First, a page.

Saturday, May 02, 2009

The Original Ipod

Reverse Time Travel is a concept I do not believe in and never will. If it were ever possible, we would have had a visitor from the future by now. I did read this article though and I contemplated the idea that this guy was the classic young man sent back in time who tries to "invent" something from his time in that past so he can make big bucks. Go read it; it will take 3-5 mins.

Is that not mind blowing? I like it for another reason: it shows the Apple people not as genius inventors but as smart applicators of current technology to a smart older idea. This guy was extremely forward thinking with the infrastructure he created in place to help this idea move along and spread. It is comical how he focused attention on how songs could not be pirated with his system. Since he did not forsee households having CPUs or Internet capabilities, it is a noble attempt to bring music into a new era. Sadly, there was the Walkman/CD era to come before his digital dispersal revolution.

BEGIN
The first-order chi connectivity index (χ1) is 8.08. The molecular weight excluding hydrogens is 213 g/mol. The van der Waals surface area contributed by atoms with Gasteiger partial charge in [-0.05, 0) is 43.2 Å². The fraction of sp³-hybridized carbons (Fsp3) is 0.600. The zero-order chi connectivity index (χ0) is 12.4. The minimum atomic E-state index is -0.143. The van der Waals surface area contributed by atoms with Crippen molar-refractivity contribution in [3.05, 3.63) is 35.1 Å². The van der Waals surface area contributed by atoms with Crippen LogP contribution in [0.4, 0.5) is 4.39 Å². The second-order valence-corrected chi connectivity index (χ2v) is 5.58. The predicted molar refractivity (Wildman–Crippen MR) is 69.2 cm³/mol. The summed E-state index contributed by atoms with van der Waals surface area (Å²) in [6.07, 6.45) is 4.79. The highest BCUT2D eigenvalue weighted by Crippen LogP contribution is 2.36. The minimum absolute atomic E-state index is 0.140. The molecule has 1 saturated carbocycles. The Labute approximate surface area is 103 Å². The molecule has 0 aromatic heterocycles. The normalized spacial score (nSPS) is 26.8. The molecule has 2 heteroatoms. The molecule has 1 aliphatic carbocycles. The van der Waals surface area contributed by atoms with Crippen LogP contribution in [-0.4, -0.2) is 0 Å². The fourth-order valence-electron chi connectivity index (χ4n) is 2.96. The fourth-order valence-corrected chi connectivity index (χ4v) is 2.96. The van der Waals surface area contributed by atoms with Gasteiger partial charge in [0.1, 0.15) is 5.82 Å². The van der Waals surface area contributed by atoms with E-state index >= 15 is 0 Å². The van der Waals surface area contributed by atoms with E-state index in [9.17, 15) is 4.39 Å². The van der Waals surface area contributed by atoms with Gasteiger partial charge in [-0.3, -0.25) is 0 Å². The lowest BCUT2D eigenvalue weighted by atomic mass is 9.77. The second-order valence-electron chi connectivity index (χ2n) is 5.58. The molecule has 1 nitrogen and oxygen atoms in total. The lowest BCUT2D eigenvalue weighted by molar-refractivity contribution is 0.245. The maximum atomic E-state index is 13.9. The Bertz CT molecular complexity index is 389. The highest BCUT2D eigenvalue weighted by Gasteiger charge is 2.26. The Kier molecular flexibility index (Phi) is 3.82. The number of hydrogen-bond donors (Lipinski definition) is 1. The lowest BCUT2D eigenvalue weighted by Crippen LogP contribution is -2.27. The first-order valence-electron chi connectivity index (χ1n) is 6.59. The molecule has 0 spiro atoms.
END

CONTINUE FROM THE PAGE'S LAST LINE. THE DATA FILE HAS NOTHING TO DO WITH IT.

Underneath this article lies that sad truth that the music industry has always fought the new and been hesitant to change. This applies to many businesses in smaller degrees, but few as vividly as the recording industry. Rather than grasp and play with a new technology, they fight it tooth and nail, hurting their business. They fought tape players that could record the radio or an album. They repeated that same argument to fight song sharing on the Internet. They destroyed Napster and sued Grammas over filesharing rather than buying file sharing systems like Napster and utilizing them. Few people accept change, but fostering a new idea (like the 1979 Ipod) can keep a business operating and generating new income streams. The rate of technological change is high enough now that the recording industry has probably lost the war because of previous battles it won. Its name is too dirty now. Fighting change and your customers will just lead a business to the graveyard... just ask newspapers.

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